|Matthew Henry's Concise Commentary|
89:38-52 Sometimes it is not easy to reconcile God's providences with his promises, yet we are sure that God's works fulfil his word. When the great Anointed One, Christ himself, was upon the cross, God seemed to have cast him off, yet did not make void his covenant, for that was established for ever. The honour of the house of David was lost. Thrones and crowns are often laid in the dust; but there is a crown of glory reserved for Christ's spiritual seed, which fadeth not away. From all this complaint learn what work sin makes with families, noble families, with families in which religion has appeared. They plead with God for mercy. God's unchangeableness and faithfulness assure us that He will not cast off those whom he has chosen and covenanted with. They were reproached for serving him. The scoffers of the latter days, in like manner, reproach the footsteps of the Messiah when they ask, Where is the promise of his coming? 2Pe 3:3,4. The records of the Lord's dealings with the family of David, show us his dealings with his church, and with believers. Their afflictions and distresses may be grievous, but he will not finally cast them off. Self-deceivers abuse this doctrine, and others by a careless walk bring themselves into darkness and distress; yet let the true believer rely on it for encouragement in the path of duty, and in bearing the cross. The psalm ends with praise, even after this sad complaint. Those who give God thanks for what he has done, may give him thanks for what he will do. God will follow those with his mercies, who follow him with praises.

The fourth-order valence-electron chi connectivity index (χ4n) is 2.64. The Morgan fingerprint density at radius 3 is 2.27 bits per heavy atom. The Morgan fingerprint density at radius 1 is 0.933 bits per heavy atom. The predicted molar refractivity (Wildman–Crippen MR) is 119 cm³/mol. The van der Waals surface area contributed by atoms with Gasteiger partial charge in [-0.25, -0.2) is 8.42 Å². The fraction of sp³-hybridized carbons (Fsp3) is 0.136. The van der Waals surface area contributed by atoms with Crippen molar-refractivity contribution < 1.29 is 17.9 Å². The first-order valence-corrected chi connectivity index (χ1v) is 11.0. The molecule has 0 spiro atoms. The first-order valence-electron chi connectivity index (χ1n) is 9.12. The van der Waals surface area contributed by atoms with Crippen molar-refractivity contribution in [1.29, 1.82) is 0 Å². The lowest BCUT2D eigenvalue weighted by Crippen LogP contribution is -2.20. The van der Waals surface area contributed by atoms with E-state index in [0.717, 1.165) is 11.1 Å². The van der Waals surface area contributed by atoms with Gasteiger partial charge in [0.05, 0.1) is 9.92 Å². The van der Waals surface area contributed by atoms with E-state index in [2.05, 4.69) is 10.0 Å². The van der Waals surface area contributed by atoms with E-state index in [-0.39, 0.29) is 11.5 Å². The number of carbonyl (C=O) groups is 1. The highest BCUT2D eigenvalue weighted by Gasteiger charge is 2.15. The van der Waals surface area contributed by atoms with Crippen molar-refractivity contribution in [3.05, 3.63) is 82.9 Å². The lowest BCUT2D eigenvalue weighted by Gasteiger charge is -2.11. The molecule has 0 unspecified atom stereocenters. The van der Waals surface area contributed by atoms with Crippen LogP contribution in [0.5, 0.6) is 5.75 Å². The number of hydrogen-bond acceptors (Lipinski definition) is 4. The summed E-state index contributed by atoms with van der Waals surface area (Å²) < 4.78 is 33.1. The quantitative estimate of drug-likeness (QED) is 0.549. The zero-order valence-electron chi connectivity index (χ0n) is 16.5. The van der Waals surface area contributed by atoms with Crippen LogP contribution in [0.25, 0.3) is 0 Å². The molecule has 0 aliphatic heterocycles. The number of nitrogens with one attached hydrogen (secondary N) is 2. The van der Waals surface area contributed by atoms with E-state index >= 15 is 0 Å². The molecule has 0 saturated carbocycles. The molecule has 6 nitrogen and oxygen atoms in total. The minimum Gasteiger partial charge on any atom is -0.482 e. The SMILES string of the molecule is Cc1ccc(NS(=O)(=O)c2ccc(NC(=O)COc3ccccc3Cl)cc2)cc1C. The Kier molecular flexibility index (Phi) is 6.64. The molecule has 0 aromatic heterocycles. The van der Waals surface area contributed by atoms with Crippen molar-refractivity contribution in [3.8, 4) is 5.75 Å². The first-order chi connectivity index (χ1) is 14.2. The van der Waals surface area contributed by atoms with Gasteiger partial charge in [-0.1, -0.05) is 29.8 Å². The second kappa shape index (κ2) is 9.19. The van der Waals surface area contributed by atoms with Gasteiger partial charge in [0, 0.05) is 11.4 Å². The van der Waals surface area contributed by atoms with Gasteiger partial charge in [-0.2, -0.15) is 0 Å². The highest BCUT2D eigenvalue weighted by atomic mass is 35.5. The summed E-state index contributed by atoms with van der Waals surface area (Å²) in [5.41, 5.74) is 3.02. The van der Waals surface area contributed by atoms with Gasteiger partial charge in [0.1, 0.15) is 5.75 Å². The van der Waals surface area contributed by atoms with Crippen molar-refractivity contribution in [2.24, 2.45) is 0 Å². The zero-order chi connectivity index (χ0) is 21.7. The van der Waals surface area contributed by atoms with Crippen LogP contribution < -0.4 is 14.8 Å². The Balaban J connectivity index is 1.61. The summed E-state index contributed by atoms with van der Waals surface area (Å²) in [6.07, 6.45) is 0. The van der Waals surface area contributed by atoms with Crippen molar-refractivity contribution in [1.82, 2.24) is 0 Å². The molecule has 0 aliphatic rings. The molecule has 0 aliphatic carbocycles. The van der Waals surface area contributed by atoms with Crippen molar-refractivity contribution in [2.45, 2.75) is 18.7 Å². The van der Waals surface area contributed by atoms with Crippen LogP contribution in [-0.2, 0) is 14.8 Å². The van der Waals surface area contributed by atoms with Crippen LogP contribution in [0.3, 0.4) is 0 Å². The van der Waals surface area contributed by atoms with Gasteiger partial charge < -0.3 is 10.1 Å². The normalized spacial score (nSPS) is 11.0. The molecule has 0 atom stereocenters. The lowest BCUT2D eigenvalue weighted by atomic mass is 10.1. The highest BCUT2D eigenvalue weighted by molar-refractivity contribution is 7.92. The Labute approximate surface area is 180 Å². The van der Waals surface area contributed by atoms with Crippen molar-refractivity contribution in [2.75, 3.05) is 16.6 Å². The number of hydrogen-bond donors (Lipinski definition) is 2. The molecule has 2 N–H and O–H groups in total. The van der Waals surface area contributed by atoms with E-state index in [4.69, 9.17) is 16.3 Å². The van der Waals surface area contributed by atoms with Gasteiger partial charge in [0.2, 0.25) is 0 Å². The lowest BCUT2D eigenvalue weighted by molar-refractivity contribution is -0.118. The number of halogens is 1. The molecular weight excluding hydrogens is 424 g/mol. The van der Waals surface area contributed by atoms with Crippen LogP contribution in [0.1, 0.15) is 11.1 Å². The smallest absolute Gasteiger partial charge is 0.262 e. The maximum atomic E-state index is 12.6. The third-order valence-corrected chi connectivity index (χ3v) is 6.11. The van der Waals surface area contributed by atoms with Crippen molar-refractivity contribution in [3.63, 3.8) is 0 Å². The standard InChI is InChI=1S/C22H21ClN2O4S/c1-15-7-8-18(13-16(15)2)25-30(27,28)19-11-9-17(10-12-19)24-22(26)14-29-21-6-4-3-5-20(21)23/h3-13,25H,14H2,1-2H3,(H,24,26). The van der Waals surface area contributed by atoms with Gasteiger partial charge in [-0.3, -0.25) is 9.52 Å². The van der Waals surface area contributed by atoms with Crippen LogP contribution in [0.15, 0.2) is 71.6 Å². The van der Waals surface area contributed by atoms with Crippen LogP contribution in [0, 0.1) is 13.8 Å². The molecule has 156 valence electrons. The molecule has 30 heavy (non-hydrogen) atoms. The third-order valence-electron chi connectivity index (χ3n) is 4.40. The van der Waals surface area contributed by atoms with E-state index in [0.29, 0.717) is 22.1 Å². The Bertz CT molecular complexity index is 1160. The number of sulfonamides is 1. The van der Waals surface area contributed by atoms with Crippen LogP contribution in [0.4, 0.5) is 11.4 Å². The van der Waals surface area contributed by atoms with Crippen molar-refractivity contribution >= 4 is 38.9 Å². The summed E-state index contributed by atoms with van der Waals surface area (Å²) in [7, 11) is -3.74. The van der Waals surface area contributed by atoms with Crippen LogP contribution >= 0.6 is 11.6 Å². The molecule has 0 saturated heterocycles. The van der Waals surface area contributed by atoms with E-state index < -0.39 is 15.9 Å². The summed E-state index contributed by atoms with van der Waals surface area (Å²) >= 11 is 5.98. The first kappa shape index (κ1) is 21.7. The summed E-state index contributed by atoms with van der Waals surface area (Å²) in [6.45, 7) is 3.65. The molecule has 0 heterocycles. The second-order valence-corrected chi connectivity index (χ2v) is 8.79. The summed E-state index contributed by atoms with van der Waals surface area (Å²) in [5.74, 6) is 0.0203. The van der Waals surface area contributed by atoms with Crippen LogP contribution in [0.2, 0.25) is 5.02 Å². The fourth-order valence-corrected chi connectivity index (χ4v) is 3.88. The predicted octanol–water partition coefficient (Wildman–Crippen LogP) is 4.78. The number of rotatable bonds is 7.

Verse 44. - Thou hast made his glory to cease; literally, thou hast put an end to his brightness; but the meaning is that given in the text. And cast his throne down to the ground (comp. ver. 39).
Gill's Exposition of the Entire Bible
Thou hast made his glory to cease,.... The glory of his deity, though it did not properly cease, yet it seemed to do so, being covered, and out of sight, and seen but by a very few, while he appeared in the likeness of sinful flesh; and the glory of his humanity was made to cease, in which he was fairer than the children of men, and his visage was more marred than any man's, and his form than the sons of men; and the glory of his offices, prophetical, priestly, and kingly, which were reproached and vilified, and disputed and contradicted by the Jews, Matthew 26:68, it may be rendered, "his purity" (b), which seemed to cease when he was clothed with our filthy garments; or had all our sins laid upon him, and imputed to him, by his Father; and he was made sin for us, who knew none: the Targum is,
"thou hast made the priests to cease who sprinkle upon the altar, and purify his people:''
and cast his throne down to the ground; this seems contrary, and is an objection to Psalm 89:29, but is not; for not withstanding the usage of Christ by the Jews, who rejected him as the King Messiah; see Gill on Psalm 89:39, yet he is now upon the same throne with his Father, and will sit upon a throne of glory when he comes to judge the world, and so in the New Jerusalem church state, and to all eternity.
(b) "puritatem ejus", Montanus, Michaelis.
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